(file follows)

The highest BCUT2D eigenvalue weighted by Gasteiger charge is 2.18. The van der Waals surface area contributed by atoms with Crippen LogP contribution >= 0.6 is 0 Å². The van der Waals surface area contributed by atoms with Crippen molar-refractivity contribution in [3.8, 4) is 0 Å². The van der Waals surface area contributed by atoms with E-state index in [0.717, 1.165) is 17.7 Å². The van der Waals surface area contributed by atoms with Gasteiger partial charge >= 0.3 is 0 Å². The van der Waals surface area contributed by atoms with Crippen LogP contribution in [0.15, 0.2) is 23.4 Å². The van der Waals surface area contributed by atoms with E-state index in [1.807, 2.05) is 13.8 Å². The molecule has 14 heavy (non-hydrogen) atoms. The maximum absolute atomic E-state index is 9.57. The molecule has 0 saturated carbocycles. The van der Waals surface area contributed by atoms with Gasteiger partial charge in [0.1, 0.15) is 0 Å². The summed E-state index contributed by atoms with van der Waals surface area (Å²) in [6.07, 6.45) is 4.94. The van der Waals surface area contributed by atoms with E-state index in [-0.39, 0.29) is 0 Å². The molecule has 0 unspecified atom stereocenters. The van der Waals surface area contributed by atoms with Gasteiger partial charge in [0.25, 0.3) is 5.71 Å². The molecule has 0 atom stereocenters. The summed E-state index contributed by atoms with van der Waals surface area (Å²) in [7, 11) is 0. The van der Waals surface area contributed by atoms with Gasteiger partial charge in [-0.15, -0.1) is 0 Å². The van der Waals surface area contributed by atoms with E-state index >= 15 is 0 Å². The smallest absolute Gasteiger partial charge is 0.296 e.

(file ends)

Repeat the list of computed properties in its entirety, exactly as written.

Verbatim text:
The highest BCUT2D eigenvalue weighted by Gasteiger charge is 2.18. The van der Waals surface area contributed by atoms with Crippen LogP contribution >= 0.6 is 0 Å². The van der Waals surface area contributed by atoms with Crippen molar-refractivity contribution in [3.8, 4) is 0 Å². The van der Waals surface area contributed by atoms with E-state index in [0.717, 1.165) is 17.7 Å². The van der Waals surface area contributed by atoms with Gasteiger partial charge >= 0.3 is 0 Å². The van der Waals surface area contributed by atoms with Crippen LogP contribution in [0.15, 0.2) is 23.4 Å². The van der Waals surface area contributed by atoms with E-state index in [1.807, 2.05) is 13.8 Å². The molecule has 14 heavy (non-hydrogen) atoms. The maximum absolute atomic E-state index is 9.57. The molecule has 0 saturated carbocycles. The van der Waals surface area contributed by atoms with Gasteiger partial charge in [0.1, 0.15) is 0 Å². The summed E-state index contributed by atoms with van der Waals surface area (Å²) in [6.07, 6.45) is 4.94. The van der Waals surface area contributed by atoms with E-state index in [-0.39, 0.29) is 0 Å². The molecule has 0 unspecified atom stereocenters. The van der Waals surface area contributed by atoms with Gasteiger partial charge in [0.25, 0.3) is 5.71 Å². The molecule has 0 atom stereocenters. The summed E-state index contributed by atoms with van der Waals surface area (Å²) in [7, 11) is 0. The van der Waals surface area contributed by atoms with Gasteiger partial charge in [-0.15, -0.1) is 0 Å². The van der Waals surface area contributed by atoms with E-state index >= 15 is 0 Å². The smallest absolute Gasteiger partial charge is 0.296 e.